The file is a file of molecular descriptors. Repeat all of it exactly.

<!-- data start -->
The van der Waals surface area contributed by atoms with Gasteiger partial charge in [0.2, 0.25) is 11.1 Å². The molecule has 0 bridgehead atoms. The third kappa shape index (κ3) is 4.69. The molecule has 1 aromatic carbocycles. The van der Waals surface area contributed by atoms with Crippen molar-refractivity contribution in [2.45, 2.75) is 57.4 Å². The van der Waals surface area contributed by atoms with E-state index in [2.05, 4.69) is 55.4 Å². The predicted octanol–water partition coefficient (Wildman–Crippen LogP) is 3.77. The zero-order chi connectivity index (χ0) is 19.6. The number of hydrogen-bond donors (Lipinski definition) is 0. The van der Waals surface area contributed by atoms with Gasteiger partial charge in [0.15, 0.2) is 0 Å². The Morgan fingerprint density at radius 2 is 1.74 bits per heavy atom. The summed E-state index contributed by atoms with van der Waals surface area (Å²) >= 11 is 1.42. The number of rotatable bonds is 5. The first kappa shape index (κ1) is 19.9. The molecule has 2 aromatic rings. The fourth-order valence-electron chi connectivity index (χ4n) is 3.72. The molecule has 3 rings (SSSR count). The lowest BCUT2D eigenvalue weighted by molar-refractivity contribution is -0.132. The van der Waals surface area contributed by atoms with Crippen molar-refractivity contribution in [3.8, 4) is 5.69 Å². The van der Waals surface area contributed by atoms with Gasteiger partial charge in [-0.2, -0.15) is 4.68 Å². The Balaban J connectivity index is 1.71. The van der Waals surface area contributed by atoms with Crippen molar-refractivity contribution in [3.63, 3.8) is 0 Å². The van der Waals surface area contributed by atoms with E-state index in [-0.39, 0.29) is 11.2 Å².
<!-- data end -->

The van der Waals surface area contributed by atoms with Gasteiger partial charge in [0.2, 0.25) is 11.1 Å². The molecule has 0 bridgehead atoms. The third kappa shape index (κ3) is 4.69. The molecule has 1 aromatic carbocycles. The van der Waals surface area contributed by atoms with Crippen molar-refractivity contribution in [2.45, 2.75) is 57.4 Å². The van der Waals surface area contributed by atoms with E-state index in [2.05, 4.69) is 55.4 Å². The predicted octanol–water partition coefficient (Wildman–Crippen LogP) is 3.77. The zero-order chi connectivity index (χ0) is 19.6. The number of hydrogen-bond donors (Lipinski definition) is 0. The van der Waals surface area contributed by atoms with Gasteiger partial charge in [0.15, 0.2) is 0 Å². The Morgan fingerprint density at radius 2 is 1.74 bits per heavy atom. The summed E-state index contributed by atoms with van der Waals surface area (Å²) >= 11 is 1.42. The number of rotatable bonds is 5. The first kappa shape index (κ1) is 19.9. The molecule has 2 aromatic rings. The fourth-order valence-electron chi connectivity index (χ4n) is 3.72. The molecule has 3 rings (SSSR count). The lowest BCUT2D eigenvalue weighted by molar-refractivity contribution is -0.132. The van der Waals surface area contributed by atoms with Crippen molar-refractivity contribution in [3.8, 4) is 5.69 Å². The van der Waals surface area contributed by atoms with Gasteiger partial charge in [-0.2, -0.15) is 4.68 Å². The Balaban J connectivity index is 1.71. The van der Waals surface area contributed by atoms with Crippen molar-refractivity contribution in [3.63, 3.8) is 0 Å². The van der Waals surface area contributed by atoms with E-state index in [-0.39, 0.29) is 11.2 Å².